//insert random numbers into the array
    for (int i=0; i < set.arraySize; i++)
        *(prt1 + i)= 1 + rand() % 1000;
	
    //print the numbers in the array before sorting
    cout << "\n\nThe integers before sorting are:\n";
    for (int i=0; i < set.arraySize; i++)
        cout << *(prt1 + i) << "\t";

    set.quickSort(prt1, 0, set.arraySize-1);

	 //now print the sorted numbers
    cout << "\n\nThe integers after sorting are: \n";
    for(int i=0; i < set.arraySize; i++)
    cout << *(prt1 + i) << "\t"; 

	// test the values to see if the program was successful
	if(*(prt1 + 1) < *(prt1 + 2))
	{
		answer = true;
	}
	return answer;
}
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Last Post by Alex Edwards
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I'm going to assume you have done tests in the following way--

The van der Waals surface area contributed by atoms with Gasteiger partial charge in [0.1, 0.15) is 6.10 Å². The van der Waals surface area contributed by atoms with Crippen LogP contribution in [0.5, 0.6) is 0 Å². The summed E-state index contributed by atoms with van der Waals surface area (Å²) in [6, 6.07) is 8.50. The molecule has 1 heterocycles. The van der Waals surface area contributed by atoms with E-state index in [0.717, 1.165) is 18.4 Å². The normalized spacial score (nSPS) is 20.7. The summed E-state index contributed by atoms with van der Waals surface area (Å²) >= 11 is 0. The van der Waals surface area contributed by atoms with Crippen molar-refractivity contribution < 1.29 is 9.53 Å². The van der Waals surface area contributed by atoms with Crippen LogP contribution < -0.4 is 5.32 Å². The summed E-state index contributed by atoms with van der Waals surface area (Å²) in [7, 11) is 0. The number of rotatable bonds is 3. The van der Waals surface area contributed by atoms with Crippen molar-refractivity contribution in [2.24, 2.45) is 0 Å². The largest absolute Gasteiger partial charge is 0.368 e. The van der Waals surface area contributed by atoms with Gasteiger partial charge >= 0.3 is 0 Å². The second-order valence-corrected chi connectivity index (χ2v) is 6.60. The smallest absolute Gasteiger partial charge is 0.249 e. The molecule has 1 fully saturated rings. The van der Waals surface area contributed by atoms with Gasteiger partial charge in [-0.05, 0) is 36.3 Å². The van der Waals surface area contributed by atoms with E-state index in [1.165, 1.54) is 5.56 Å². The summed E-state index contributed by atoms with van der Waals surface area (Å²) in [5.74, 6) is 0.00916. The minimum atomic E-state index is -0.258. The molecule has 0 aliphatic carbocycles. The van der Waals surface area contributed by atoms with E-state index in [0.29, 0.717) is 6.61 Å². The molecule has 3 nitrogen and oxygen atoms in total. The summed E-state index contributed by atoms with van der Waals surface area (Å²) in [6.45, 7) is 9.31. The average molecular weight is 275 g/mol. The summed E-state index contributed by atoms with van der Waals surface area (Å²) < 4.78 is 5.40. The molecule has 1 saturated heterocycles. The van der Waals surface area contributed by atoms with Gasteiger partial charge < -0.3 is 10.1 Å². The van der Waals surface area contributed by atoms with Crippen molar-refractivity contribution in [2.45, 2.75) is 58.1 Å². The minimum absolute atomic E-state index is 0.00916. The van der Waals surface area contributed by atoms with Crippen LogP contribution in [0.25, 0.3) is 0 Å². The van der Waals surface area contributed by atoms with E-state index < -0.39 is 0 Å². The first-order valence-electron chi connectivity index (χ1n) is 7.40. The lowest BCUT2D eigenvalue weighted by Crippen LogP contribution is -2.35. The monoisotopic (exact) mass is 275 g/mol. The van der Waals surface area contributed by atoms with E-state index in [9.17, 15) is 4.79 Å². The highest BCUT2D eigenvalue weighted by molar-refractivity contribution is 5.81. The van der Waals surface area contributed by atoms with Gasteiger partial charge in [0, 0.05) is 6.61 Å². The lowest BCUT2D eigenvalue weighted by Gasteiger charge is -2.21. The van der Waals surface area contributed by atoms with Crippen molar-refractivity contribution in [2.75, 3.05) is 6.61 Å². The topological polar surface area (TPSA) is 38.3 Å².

#include <cstdlib>
#include <iostream>

using namespace std;

struct Sort{
       
       public:
              int arraySize;
              void swap(int&, int&);
              int partition(int[], int, int);
              void quickSort(int[], int, int);
              bool test();
};

void Sort::swap(int &value1, int &value2)
{
   int temp = value1;

   value1 = value2;
   value2 = temp;
}


int Sort::partition(int set[], int start, int end)
{
   int currentValue, pivot, mid;

   mid = (start + end) / 2;
   swap(set[start], set[mid]);
   pivot = start;
   currentValue = set[start];
   for (int scan = start + 1; scan <= end; scan++)
   {
      if (set[scan] < currentValue)
      {
         pivot++;
         swap(set[pivot], set[scan]);
      }
   }
   swap(set[start], set[pivot]);